Would the ownership model make D lang as complicated as Rust?

Timon Gehr timon.gehr at gmx.ch
Wed Nov 18 02:37:50 UTC 2020

On 18.11.20 03:23, Max Haughton wrote:
> On Wednesday, 18 November 2020 at 01:38:27 UTC, Timon Gehr wrote:
>> On 18.11.20 02:19, Walter Bright wrote:
>>> On 11/15/2020 6:11 AM, donallen wrote:
>>>> [...]
>>> It's a similar approach to how D does functional programming. You can 
>>> do FP in D on a totally incremental approach, function by function. 
>>> And just like doing OOP in D, you can use it in parts of your program 
>>> and not in other parts.
>> This works for `pure`, but not `@live`, because it is not an issue for 
>> an impure function to call a `pure` one, but if a non-`@live` function 
>> calls a `@live` one, the arguments may violate invariants that `@live` 
>> users want to rely on.
>> In any case, `pure` is transitive. `@live` is not even transitive, so 
>> you get the same problems the other way around.
> I think in the first case it would not be unreasonable to not allow a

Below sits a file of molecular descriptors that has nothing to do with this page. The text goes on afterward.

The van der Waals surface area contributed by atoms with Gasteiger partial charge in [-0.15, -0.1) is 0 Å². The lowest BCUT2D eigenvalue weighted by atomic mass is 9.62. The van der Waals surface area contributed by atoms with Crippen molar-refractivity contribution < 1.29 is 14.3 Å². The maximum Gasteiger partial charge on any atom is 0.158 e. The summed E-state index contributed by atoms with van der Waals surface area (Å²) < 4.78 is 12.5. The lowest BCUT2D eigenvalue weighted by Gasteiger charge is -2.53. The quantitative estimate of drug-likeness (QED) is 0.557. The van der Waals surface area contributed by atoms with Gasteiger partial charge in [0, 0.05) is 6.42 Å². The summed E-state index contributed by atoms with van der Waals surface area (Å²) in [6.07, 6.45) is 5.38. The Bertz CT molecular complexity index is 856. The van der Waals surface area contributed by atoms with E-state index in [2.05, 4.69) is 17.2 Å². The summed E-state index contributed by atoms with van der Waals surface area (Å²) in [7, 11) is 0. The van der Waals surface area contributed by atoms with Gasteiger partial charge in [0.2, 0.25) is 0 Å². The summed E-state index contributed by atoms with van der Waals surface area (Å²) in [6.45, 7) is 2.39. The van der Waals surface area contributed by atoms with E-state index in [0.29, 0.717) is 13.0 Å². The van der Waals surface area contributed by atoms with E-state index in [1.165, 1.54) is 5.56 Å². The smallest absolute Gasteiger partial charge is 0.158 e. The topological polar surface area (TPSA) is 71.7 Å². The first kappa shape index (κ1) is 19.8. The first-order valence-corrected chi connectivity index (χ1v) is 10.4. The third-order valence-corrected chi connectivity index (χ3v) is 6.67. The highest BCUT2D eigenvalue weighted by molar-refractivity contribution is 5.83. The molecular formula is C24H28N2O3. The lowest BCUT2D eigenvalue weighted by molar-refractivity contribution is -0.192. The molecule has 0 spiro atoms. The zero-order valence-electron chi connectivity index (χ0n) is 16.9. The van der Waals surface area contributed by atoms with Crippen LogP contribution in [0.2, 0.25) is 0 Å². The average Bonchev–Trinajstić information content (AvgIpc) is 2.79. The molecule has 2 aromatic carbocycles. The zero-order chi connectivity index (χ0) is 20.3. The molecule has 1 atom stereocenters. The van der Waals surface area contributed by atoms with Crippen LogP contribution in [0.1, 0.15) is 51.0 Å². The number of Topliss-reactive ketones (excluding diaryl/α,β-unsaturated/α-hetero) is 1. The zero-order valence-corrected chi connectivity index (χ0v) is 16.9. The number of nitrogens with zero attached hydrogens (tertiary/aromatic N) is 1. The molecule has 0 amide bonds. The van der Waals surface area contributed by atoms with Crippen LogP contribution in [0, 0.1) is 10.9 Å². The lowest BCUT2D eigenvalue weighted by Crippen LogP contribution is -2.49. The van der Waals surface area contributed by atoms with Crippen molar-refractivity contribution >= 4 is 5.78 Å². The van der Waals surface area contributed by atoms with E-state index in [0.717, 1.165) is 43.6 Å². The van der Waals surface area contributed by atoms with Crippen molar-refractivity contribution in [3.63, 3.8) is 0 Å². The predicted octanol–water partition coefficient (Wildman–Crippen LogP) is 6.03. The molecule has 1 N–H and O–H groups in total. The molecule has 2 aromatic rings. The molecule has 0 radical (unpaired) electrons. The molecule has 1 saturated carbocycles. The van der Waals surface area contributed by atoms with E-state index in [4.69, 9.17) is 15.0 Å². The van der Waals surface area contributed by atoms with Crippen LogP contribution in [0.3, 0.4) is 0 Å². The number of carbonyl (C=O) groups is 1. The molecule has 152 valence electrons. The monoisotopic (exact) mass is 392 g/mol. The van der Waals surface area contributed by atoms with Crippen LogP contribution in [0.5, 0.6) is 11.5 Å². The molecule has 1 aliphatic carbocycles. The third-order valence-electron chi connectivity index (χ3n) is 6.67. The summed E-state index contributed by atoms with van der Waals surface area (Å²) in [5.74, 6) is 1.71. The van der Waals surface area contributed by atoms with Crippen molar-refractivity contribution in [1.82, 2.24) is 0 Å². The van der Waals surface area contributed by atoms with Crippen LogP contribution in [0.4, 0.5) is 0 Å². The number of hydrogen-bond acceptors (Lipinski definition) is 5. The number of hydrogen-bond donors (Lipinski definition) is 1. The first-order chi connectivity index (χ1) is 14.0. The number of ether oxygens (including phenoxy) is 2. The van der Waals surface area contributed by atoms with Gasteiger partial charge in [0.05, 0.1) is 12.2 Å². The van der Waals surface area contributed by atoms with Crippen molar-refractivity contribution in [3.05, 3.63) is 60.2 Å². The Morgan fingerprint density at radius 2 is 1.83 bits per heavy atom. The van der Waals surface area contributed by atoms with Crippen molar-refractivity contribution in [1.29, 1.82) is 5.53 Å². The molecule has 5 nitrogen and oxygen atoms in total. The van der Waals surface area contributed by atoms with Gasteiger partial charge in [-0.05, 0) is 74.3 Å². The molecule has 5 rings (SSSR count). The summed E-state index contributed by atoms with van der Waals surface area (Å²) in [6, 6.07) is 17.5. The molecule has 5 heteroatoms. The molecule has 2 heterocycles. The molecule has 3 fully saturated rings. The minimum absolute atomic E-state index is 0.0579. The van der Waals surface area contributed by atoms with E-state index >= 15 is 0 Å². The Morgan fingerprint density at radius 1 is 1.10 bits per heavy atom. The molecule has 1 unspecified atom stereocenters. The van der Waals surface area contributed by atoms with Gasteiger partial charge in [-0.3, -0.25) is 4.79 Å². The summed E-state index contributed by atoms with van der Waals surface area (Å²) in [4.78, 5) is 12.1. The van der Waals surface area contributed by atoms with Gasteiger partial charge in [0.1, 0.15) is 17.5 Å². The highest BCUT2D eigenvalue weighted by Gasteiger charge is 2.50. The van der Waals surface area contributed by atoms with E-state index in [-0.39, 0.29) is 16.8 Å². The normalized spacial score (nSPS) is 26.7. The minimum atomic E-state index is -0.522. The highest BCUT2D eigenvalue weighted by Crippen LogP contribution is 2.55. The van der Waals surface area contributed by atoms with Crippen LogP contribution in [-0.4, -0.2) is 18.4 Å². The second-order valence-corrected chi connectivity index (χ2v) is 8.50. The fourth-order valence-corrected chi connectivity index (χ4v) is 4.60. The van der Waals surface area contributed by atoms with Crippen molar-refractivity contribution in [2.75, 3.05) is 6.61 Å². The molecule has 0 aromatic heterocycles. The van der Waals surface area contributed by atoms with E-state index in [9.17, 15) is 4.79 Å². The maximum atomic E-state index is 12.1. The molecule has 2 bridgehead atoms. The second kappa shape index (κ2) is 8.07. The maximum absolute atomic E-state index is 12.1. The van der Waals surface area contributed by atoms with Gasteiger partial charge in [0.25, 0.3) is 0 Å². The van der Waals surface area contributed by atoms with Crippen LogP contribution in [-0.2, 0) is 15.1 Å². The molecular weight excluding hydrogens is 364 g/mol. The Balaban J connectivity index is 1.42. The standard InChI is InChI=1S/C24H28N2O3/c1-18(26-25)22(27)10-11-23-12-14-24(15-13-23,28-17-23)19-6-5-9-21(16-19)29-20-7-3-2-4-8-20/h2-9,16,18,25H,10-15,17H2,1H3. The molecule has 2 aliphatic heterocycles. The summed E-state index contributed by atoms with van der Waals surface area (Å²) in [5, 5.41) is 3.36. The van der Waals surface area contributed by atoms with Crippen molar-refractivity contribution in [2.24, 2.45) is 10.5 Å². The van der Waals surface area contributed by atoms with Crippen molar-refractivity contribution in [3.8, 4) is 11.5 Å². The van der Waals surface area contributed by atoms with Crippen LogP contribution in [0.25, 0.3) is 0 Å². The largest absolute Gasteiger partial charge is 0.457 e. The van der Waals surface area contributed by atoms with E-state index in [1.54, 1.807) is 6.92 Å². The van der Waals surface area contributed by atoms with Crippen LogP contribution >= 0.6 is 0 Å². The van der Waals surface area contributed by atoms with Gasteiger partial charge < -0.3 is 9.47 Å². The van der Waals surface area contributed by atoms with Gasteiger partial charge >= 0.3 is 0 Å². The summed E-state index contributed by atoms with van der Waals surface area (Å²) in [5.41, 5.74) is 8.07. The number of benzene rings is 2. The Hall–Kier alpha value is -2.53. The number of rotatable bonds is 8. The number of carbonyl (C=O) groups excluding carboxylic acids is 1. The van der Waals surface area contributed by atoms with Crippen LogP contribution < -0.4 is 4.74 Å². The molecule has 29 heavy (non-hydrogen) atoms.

> @live function (in @safe code at least) to be called where it cannot be 
> guaranteed to be safe even in a more conservative analysis that what 
> @live ends up being.
> ...

Sure, but then you get two incompatible sub-languages, there's no good 
reason to want that and I think Walter agrees.

> My personal opinion is that as soon as the ownership is ready, @safe 
> should imply it.

Absolutely not. @live is incompatible with tracing GC, but this is one 
of the main ways current D achieves memory safety. It would be a huge 
mess without any justification.

> Assuming it is properly specified it seems like a 
> better way of doing things than having a big list of do's and dont's for 
> safe code.

Or, you know, just add borrowing and ownership properly without botching 
the design. None of this fooling around is actually necessary...

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